Cal Poly Pomona Catholic Newman Club

Science, God & Design

By Father John Bullock
July 30th, 2009

My practice as a scientist is atheistic. That is to say, when I set up an experiment I assume that no god, angel or devil is going to interfere with its course; and this assumption has been justified by such success as I have achieved in my professional career. I should therefore be intellectually dishonest if I were not also atheistic in the affairs of the world.

-- J.B.S. Haldane, Fact and Faith, 1934, quoted by Mr. Kraus in 'God & Science don't mix' WSJ 26 June 09

"Within every great scientist there must be a sort of religious feeling. Because he is not able to imagine, that the extraordinary, minutely structured connections, which he sees, have been thought out by himself for the first time. Within the inconceivable Universe, an immensely superior reason is revealing itself. - The common idea, that I am an atheist, is based upon a great error. Whoever is reading this out of my scientific theories, hardly seems to have understood them..."

Albert Einstein, quoted in Gott Bekenntnisse Grosser Naturforscher, (1985).

While Einstein was no proponent of organized religion, his quote nevertheless makes an important point. Science can, and often has, lead people to making a logical leap... not to a general atheism, as Mr. Kraus stated, but to belief in God.

What's more, it isn't a God capable of working miracles which poses the greatest threat to scientific inquiry but rather pure randomness. If no logical order in the universe is recognized, which some scientists argue to avoid the first cause question (Where did it all come from?), then everything really is a matter of mere chance. Yet if this is so, not even the most basic scientific affirmations can be made. For example, how would I know for certain that the glass I drop won't fall up instead of down after doing so a hundred or a thousand times?

Thankfully our experience tells us otherwise. We find the universe organized by laws that govern every aspect: physical, astrophysical, biological, etc. It is precisely because we discover an intelligible order in the universe that we are able to empirically study it and come to dependable conclusions. This is the very foundation of science and technology.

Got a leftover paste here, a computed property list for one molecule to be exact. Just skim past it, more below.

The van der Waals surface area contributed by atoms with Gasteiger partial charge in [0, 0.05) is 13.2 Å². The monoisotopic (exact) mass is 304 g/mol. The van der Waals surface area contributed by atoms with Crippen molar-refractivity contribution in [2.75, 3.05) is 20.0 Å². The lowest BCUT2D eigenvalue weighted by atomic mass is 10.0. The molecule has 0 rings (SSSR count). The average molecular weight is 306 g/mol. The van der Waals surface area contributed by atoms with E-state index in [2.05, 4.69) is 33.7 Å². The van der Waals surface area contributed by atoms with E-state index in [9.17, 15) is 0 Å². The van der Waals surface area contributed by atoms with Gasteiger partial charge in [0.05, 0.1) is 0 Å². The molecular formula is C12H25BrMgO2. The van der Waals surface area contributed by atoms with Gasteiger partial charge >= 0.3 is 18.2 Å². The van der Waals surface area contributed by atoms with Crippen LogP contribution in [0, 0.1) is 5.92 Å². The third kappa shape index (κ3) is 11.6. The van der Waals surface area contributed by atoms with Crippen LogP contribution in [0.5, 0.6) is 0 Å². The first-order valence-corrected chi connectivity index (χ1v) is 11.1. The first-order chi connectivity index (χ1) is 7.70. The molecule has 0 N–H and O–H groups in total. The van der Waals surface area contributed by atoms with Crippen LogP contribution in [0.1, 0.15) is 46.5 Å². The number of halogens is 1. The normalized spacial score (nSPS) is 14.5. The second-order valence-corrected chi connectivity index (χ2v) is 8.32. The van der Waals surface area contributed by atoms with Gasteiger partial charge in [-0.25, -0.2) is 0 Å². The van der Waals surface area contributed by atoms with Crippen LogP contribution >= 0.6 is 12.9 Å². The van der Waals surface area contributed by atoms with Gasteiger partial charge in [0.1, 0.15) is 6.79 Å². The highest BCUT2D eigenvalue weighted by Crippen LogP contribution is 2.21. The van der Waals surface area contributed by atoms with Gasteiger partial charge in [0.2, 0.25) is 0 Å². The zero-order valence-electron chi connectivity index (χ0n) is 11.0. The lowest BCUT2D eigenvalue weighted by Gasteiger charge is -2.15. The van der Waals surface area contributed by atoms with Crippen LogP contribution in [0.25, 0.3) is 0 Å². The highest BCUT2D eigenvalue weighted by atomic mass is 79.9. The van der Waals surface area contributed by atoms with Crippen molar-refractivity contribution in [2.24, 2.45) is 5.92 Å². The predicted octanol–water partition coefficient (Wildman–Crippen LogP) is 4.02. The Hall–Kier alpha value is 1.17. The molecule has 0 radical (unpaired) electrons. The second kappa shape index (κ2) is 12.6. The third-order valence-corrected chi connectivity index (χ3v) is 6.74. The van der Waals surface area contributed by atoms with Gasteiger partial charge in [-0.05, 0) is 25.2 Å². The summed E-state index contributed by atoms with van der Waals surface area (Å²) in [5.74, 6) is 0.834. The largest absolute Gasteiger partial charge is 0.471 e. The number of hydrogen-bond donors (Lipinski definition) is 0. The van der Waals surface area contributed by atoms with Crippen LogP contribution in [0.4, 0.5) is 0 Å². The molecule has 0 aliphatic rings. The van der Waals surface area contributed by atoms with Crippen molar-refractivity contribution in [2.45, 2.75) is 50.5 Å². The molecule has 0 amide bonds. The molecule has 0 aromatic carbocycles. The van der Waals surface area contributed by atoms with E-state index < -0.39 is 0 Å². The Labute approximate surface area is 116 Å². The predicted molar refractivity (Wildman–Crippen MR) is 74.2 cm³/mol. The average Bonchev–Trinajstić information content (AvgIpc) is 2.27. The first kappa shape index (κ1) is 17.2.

The question then naturally arises: where do these laws or programs come from? Is it by mere chance or is there a programmer? Well, how do we get our cars, telephones and computers? Why then is it so irrational to think that this vastly complex program known as the universe, or a single strand of DNA if you will, came from a programmer? Logically, the programmer had to exist prior to that which he programmed and he must be completely independent of it; otherwise he could not be its cause. Many give this independent programmer the name God.

"But that's not science," the objection might go. I agree, but it's also not religion. It's philosophy. Yet science brings us to philosophy's door and knocks. Science is continuously seeking the causes of that which we observe: "Why does the glass fall down and not up?" While it's true that science moves in the realm of empirically verifiable data, and God is not empirical, to avoid the question of the ultimate cause of all of reality is intellectual evasion at best. The underlying principle of Scientism, that only empirical science is a valid form of knowledge, is itself non-empirical and thus self-contradicting. The irony of some of our contemporary atheists is that they are philosophically arguing that philosophy is invalid.

Finally, while philosophy can get you to recognize the need for a first mover or God, it cannot give you faith in a revealed religion, like Christianity. However, if reason helps us to reach the truth of the existence of God, then why is it implausible to also believe that this God can communicate with us? This remains faith, but no longer as irrational as our atheistic friends firmly believe it to be.